• Condo Fees. In 2011, an ex-spouse made a claim in a debtor spouse's chapter 13 that the divorce decree required them to share marital debt, including condo dues, until such time as the home was sold. The court found that the creditor spouse had not provided sufficient proofs of her financial condition and needs at the time the condo fee obligation arose. The court might have ruled differently if there was evidence of this, particularly in the divorce decree.
  • Retirement Funds. Where retirement funds were the subject of a Qualified Domestic Relations Order (QDRO) to apportion them between the parties, even where the funds had not been apportioned yet, the bankruptcy court imposed a constructive trust on those funds in favor of the creditor spouse, stating that they were not the debtor's property in the bankruptcy.
  • Health Insurance. In a 2015 case, a debtor was current on his alimony, but was behind on health insurance premiums he was to pay on his ex-wife's behalf. The court found this to be in the nature of support, relying on language in the property settlement agreement that stated that "major medical insurance is a prime consideration of the parties, especially for the benefit of the Wife."
  • Legal Fees. Luckily, this is a well-settled issue in bankruptcy law. When a party is awarded attorney's fees in a divorce, those fees are in the nature of support. This is not the case, however, for fees incurred by the debtor.
  • Obligations from a Pre-Nuptual Agreement. The intent of the parties is always paramount, and a 2013 bankruptcy case proves this. A pre-nuptual agreement called for the wife to receive, in the event of divorce, $1,000 for every month of the marriage. The agreement itself stated that this money was neither in the nature of support or equitable distribution, which the debtor argued meant that the obligation was dischargeable. The bankruptcy court disagreed when the creditor spouse objected to discharge. It stated that despite the language in the agreement, it was clear from trial testimony that the payments were indeed in the nature of support!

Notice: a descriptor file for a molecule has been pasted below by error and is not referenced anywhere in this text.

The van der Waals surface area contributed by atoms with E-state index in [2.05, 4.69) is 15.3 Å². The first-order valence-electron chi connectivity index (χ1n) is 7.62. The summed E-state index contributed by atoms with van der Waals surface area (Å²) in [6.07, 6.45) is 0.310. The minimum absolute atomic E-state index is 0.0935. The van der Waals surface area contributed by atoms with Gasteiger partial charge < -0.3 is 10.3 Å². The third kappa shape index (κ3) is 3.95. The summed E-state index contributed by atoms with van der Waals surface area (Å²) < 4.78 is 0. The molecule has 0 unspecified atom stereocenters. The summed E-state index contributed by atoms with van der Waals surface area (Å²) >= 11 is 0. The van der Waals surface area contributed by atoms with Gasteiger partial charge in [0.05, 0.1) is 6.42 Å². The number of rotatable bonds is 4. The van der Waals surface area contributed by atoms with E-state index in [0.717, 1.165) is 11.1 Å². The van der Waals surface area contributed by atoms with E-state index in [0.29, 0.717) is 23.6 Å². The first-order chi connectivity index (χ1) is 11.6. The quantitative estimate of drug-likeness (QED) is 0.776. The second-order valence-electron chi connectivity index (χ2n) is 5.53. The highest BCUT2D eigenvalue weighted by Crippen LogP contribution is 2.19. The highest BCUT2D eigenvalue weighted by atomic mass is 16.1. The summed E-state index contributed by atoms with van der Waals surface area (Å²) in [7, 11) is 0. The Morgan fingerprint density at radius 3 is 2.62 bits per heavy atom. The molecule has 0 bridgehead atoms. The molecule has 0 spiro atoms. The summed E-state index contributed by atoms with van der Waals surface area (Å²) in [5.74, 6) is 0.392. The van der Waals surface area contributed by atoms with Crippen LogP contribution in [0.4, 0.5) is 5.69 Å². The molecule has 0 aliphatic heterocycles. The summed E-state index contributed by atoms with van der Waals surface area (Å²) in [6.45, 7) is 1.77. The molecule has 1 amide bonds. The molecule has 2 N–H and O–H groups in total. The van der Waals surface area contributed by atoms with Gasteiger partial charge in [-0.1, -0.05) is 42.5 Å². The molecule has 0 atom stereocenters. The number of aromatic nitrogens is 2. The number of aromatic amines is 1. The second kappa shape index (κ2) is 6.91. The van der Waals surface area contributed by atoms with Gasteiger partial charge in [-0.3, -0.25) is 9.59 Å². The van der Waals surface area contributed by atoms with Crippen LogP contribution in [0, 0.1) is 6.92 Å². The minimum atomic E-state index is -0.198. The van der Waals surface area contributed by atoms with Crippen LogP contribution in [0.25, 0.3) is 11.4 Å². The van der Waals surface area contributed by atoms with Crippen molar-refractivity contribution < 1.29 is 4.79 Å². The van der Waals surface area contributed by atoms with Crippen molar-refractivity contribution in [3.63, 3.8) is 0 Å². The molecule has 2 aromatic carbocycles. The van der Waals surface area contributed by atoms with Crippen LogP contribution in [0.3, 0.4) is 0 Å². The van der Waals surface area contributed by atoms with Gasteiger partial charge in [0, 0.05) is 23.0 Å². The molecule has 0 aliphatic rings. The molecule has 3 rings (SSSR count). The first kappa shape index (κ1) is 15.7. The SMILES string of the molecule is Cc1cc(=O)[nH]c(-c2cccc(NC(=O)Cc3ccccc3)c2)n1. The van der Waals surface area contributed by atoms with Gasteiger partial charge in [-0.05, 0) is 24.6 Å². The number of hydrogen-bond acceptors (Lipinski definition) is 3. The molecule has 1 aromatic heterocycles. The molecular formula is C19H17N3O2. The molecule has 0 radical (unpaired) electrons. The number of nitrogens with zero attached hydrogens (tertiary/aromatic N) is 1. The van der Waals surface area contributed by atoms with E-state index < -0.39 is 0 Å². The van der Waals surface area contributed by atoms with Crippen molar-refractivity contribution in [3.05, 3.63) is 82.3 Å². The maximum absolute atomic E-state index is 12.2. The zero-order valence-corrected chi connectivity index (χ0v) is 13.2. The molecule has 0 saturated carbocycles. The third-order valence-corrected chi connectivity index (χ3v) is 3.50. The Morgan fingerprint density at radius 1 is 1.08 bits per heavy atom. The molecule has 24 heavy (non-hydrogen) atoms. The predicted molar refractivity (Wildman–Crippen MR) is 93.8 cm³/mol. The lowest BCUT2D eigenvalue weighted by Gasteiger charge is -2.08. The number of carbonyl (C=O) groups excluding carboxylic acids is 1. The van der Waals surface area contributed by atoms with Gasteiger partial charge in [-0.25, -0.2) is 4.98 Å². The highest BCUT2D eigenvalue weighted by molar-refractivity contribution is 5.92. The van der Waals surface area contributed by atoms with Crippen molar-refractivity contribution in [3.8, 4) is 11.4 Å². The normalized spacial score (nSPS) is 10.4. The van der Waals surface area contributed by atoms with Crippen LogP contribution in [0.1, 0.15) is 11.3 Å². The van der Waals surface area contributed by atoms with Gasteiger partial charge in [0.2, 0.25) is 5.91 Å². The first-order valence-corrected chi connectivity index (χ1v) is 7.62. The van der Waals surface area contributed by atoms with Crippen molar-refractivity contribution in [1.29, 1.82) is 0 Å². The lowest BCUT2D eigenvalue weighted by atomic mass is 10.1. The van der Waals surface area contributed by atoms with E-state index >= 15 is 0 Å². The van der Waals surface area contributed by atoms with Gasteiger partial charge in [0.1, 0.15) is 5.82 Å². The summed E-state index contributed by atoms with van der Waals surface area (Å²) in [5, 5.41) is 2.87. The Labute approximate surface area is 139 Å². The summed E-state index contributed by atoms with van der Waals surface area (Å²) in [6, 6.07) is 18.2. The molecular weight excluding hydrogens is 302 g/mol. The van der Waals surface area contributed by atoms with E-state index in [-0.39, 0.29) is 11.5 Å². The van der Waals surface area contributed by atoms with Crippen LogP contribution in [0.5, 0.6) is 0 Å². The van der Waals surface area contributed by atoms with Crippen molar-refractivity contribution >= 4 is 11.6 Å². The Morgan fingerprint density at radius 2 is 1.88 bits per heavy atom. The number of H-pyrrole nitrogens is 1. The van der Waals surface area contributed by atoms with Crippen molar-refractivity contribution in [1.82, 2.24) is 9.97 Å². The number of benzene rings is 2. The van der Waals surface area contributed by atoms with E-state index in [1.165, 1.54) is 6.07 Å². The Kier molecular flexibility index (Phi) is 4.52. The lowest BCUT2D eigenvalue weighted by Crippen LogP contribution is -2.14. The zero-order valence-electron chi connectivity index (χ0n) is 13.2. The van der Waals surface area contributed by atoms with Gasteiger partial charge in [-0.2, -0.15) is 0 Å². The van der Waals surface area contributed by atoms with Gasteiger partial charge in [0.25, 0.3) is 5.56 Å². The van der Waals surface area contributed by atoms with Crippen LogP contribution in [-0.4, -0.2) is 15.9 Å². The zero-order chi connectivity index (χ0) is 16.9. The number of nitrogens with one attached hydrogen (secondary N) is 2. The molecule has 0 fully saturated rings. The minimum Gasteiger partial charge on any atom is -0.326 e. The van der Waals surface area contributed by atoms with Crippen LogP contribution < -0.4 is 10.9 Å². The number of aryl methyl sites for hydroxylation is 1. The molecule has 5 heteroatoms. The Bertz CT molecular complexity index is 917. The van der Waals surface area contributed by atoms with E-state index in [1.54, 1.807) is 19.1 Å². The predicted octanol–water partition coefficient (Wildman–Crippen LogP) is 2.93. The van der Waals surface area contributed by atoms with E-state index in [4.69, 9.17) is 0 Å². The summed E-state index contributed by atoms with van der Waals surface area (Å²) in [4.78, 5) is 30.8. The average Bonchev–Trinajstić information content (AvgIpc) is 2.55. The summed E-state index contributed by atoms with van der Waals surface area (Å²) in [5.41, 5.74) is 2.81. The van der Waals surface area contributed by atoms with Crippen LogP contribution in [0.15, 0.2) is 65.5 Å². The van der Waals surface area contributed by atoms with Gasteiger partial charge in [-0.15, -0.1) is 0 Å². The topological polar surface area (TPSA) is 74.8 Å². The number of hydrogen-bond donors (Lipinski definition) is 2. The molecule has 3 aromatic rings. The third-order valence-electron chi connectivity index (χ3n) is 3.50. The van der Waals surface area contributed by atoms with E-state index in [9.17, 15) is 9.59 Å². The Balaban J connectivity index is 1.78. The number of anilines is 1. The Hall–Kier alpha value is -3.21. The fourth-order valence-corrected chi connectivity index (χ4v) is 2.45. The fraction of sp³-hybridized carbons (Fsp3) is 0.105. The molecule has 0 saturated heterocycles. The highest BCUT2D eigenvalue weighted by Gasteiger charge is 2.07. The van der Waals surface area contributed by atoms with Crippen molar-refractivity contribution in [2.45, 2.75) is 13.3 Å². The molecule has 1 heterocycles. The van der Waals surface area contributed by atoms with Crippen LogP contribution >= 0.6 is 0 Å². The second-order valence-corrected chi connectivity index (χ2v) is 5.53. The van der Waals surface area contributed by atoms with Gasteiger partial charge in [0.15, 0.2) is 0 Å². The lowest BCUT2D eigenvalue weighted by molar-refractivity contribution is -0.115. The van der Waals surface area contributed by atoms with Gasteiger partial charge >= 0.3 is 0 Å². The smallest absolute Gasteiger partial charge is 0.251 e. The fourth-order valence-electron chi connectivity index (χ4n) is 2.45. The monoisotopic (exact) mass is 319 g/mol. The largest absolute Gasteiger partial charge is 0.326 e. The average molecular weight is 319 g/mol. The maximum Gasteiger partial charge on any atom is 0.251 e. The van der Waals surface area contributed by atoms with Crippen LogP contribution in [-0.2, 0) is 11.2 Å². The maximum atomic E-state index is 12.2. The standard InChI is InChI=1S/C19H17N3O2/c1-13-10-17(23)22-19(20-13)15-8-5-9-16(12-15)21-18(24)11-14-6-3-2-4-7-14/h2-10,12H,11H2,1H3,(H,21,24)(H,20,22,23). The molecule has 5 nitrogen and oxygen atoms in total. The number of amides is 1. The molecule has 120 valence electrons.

The Type of Bankruptcy Matters

Be aware, though, that in a chapter 7, any obligation under equitable distribution is non-dischargeable, so this is not as critical in that context. But if your ex-spouse files a chapter 13 that tries to limit or eliminate a DSO by claiming it to be in the nature of equitable distribution, then you can have a problem if there is not sufficient wording in the order or the bankruptcy judge's inquiry does not turn up sufficient facts to support your position.

Need Help Fighting for Your Rights?

Is your ex-spouse trying to discharge a support obligation in a NJ bankruptcy? If you live in the Gloucester County, New Jersey, area, please feel free to call me at 856-432-4113 or contact me through this site for a free consultation in my Woodbury office to discuss your situation.

If you are looking for more information on how bankruptcy might affect your divorce, then you should download my free book, Top Questions Divorcing Couples Ask About NJ Bankruptcy.

If you have more questions about bankruptcy, then download my free book,Top Questions People Ask About Filing Bankruptcy in New Jersey.